As much as you can, enjoy this time you have together. It may be hard to remember right now, but just a few months ago, many of us were trying to find ways to spend more time with our kids. It’s true that our current circumstances come with real challenges. But, it’s also true that we have the power to choose how we respond. We can see them as setbacks that are causing us pain, or as opportunities to draw our families closer than ever.

FacebookShare on Facebook

TwitterShare on Twitter

EmailShare via Email

3 Ways to Help Your Kids Adjust to the New “Normal”

Mother and daughter using a tablet

Parents, don’t be hard on your children. Raise them properly. Teach them and instruct them about the Lord.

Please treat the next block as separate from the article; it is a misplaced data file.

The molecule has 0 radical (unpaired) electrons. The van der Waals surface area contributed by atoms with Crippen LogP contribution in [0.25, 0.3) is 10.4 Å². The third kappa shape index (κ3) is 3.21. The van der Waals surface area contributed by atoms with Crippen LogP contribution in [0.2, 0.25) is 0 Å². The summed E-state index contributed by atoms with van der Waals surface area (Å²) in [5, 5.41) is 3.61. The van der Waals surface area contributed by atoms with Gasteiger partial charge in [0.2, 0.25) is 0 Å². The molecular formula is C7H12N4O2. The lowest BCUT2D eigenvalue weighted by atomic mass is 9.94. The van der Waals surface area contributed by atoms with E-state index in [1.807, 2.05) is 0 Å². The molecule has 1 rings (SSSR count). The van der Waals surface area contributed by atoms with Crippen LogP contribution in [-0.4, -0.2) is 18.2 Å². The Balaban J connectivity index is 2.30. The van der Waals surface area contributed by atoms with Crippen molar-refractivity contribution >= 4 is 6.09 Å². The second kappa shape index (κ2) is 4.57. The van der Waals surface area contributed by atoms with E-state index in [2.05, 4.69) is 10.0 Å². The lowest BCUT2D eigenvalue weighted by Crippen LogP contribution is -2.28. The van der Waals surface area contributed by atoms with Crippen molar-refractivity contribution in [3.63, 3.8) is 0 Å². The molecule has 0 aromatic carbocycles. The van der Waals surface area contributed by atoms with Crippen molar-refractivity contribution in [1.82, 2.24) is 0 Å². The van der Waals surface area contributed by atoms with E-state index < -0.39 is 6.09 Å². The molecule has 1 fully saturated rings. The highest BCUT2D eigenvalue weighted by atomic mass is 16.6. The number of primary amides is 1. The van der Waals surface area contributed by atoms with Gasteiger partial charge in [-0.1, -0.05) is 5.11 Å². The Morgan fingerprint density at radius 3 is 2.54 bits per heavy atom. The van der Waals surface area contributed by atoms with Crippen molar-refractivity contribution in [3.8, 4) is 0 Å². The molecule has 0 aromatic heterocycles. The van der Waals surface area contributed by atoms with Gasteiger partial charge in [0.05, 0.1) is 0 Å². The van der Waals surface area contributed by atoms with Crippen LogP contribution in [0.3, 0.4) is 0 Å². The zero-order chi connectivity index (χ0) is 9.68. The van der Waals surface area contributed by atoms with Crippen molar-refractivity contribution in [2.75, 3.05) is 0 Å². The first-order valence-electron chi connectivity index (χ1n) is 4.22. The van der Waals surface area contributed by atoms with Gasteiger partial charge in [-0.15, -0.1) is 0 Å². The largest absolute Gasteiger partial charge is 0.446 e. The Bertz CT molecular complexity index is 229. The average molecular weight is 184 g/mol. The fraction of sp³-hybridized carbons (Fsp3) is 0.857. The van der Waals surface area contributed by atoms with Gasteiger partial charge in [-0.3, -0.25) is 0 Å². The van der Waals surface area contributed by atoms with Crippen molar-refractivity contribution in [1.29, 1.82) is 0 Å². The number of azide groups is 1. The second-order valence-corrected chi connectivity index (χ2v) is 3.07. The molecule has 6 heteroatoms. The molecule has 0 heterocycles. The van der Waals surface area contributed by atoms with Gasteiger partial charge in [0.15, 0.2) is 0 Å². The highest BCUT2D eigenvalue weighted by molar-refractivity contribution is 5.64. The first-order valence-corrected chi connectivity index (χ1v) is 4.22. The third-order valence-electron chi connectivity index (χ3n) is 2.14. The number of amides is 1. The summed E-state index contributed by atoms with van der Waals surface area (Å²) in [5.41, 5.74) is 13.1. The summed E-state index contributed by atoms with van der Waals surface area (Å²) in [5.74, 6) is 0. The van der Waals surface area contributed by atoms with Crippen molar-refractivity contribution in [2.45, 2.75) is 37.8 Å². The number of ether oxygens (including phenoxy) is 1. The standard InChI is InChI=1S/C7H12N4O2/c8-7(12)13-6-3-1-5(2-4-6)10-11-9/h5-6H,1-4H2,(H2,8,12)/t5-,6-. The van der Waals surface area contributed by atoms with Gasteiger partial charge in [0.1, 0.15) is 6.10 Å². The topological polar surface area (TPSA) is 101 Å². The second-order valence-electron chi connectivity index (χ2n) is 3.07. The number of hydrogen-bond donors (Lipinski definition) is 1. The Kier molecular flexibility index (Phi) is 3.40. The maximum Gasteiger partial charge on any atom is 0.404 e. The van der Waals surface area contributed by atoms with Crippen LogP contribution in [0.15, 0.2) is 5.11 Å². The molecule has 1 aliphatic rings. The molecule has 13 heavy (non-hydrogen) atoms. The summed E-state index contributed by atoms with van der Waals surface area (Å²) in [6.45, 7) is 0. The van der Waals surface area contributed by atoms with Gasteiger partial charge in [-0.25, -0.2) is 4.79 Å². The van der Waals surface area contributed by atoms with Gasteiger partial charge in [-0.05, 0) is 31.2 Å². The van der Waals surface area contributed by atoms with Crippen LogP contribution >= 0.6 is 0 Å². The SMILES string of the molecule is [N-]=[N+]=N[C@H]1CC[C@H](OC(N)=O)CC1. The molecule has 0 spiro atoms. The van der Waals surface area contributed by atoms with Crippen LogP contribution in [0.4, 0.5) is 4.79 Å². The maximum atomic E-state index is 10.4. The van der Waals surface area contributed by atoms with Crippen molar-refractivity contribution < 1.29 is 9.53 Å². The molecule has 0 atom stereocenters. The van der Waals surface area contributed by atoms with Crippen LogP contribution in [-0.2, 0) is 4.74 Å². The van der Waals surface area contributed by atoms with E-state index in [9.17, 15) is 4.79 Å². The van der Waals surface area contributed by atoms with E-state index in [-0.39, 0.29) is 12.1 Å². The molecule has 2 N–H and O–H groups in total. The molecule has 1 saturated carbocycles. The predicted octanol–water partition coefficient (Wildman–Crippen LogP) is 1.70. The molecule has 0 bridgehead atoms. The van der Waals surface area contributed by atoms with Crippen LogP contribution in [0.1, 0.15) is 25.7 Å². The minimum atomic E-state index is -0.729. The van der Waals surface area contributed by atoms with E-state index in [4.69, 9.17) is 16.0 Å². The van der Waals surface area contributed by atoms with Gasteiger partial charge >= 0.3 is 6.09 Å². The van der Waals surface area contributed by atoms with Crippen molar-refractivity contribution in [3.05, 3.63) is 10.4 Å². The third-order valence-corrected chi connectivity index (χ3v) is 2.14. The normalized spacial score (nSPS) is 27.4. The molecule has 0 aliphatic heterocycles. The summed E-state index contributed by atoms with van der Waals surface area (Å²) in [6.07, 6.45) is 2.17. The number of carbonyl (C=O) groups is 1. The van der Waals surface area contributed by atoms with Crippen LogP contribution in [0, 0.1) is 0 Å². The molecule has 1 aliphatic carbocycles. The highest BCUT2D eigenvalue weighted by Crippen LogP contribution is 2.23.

Ephesians 6:4

Mother and daughter laughing while using a tablet

If you’re like many parents we know, day by day, you’re trying to handle meals, figure out school, and manage your kids’ boredom—all while worrying about your job and your future. We want you to know: We’re here for you.

Regardless of your children’s ages, it’s likely they have a lot of questions about everything happening. Almost overnight, all the daily routines that they relied on for stability changed. One of the best things we can do for them right now is to establish a new “normal.”

Here are 3 things you can try at different times throughout the day to help your kids adjust:

  1. Ask your kids what they’re thinking about. Then listen.

Even if they say difficult or troubling things, try not to show alarm on your face. Your kids need a safe space to talk, and the opportunity to fully express their thoughts and feelings in their own words.